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MonkeyNotes-Troilus and Cressida by William Shakespeare
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Notes

In the penultimate scene, Troilus announces the death of Hector and the treatment of his corpse by Achilles to the other Trojans. The audience knows but can’t tell if Troilus realizes that this is the beginning of the end as he swears to avenge Hector and calls for a march back to Troy. His "Hope of revenge shall hide our inward woe’ gives an inkling that perhaps he does know that all is lost.

From this somber tone, the audience leap straight to the ludicrous with Pandarus who appeals in effect to the sexual pattern - expectation, attainment, revulsion, as Cressida did in Act II. ‘That she was never yet that ever knew/Love got so sweet as when desire did sue.’ Here, Pandarus is presented as overrun with diseases and his references to honey and sting which was the usual treatment for venereal diseases leave no doubt as to the character of his ailments. There is no natural reason why a Pander should become infected by his trade: but Pandarus is a kind of surrogate for Cressida who according to tradition became a leprous beggar, and he bears symbolic diseases with him.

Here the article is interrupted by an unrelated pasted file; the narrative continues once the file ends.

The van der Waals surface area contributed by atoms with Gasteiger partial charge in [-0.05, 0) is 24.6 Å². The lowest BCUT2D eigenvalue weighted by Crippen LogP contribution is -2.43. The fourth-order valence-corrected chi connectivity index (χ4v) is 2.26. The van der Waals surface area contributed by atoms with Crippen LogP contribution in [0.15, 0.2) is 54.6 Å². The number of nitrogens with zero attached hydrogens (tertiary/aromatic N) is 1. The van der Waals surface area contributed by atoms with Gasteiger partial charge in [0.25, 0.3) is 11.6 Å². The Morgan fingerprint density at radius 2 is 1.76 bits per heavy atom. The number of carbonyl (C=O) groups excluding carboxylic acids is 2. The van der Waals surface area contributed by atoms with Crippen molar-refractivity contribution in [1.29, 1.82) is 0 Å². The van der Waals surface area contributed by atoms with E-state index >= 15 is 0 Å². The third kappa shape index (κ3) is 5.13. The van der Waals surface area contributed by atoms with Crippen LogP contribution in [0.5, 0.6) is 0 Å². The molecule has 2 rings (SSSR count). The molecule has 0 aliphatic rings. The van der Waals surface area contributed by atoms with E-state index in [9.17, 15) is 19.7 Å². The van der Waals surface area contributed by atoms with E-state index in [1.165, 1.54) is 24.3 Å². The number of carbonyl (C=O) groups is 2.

The end does not make Troilus and Cressida a comedy, but it brings out its particular qualities as a theatrical recreation of familiar characters. The Pandarus who steps out of the world of the play to address the audience draws attention to his reputation.

‘As many as be here of Pandar’s hall, /Your eyes, half out, weep out at Pandar’s fall;/Or if you cannot weep, yet give some groans, /Though not for me, yet for your aching bones./Brethren and sisters of the hold-door trade, /Some two months hence my will shall here be made./It should be now, but that my fear is this:/Some galled goose of Winchester would hiss./Till then I’ll sweat and seek about for eases, /And at that time bequeath you my diseases.’


His epilogue makes it quite clear that it was all theatrical entertainment and tries to establish some complicity between himself, the traditional pander, and the men in the audience. This necessarily affects the tragic impact of the performance, but it does not completely alter the character of the play. This is certainly not a conventional tragedy, but it is easy to see why the editors of the First Folio would put it nowhere else but among the tragedies.

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